Our city endured another power outage not too long ago. I remember it quite well because it happened in the middle of the night. The next morning – remember, we wake up way before the dawn – it was amazing to find ourselves in total darkness. Of course, we had placed flashlights and lanterns in appropriate places to be used in such an event, but how do you discover that appropriate place when there is no light to guide you to it?
After finding our way to the chapel, we entered slowly – one by one. Then, we lit all the candles in the sanctuary.
It was so beautiful.
Candles emanate, it seems to me, a different kind of light than electricity-generated light, such as the light that comes from a light switch or battery-operated light as in a flashlight. Candlelight, on the other hand, is gentle and easy on the eyes. It is easy on the spirit too – something hard for me to explain. The best I can do is to say that it is a welcoming and warming light – candlelight calls out to you, invites you into its warmth, and in some unknown way, nourishes your spirit.
Maybe that is one reason so many of the Sisters like Advent so much. We enjoy, even relish, the external ambiance with the ringed evergreen wreath and its four stately candles and our special evenings together, reading Christmas and Advent stories or simply telling our own stories – especially by candlelight.
Above all, we love our beautiful custom of Las Posadas. Every evening for nine nights in a row – from December 16 through December 24th – we process to different areas on our Motherhouse/Sacred Heart Retreat House campus by candlelight, singing the Litany in Latin.
Culturally and traditionally, Las Posadas is a Hispanic Advent/Christmas tradition that re-enacts Mary and Joseph’s journey from the town of Nazareth to Bethlehem which was about 70 miles. The rosary and novena prayers are prayed, a candlelit procession occurs each evening as Mary and Joseph’s (in our convent these are statues carried by the sisters) journey onward to yet another home for the night. Click here to listen to our novena reflections and pray along with us.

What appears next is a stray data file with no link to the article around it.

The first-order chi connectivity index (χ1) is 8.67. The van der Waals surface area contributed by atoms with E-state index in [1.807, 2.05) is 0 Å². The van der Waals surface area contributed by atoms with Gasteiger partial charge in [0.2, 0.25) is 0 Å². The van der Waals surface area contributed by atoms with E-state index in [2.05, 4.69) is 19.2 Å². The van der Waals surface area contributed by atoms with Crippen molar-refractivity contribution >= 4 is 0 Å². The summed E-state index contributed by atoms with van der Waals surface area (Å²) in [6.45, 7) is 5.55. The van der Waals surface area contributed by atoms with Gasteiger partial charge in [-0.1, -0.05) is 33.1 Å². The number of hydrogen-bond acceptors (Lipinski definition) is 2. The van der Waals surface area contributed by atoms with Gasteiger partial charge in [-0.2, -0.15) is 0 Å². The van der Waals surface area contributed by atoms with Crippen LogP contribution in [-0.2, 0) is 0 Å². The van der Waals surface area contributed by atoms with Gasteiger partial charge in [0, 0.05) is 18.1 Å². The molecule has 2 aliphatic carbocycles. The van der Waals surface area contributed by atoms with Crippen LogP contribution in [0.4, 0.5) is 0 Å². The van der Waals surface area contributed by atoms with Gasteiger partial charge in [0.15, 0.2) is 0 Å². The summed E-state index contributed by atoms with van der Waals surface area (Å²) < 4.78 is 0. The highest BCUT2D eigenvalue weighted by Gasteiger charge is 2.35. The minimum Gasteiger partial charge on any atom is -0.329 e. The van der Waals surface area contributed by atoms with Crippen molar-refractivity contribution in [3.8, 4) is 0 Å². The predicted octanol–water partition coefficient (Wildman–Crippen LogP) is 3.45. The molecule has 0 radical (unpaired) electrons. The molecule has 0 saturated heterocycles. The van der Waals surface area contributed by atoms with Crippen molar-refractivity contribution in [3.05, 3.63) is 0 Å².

Las Posadas traditionally takes place at night and brings us back to former times when one’s way was lit only by candlelight. Today most of us just take the light that is part and parcel of our lives for granted. Today’s world is all “lit up.” We do not experience the inconveniences, yes, even the fears and dangers, that arise when there is great darkness.
So, that is what the power outage reminded me of – a world in darkness.
Kind of like our world today, don’t you think?
Again this year, the prophecy of Isaiah read at this time of year reminds us all…
“The people who walked in darkness have seen a great light: to those who dwell in the region of the shadow of death, light is risen.”
And now that Christmas is almost upon us, the liturgy proclaims…
When the sun rises in the morning sky,
you will see the King of kings
coming forth from the bridal chamber.
May we spend these last few hours of Advent in readiness and joyful anticipation of His coming!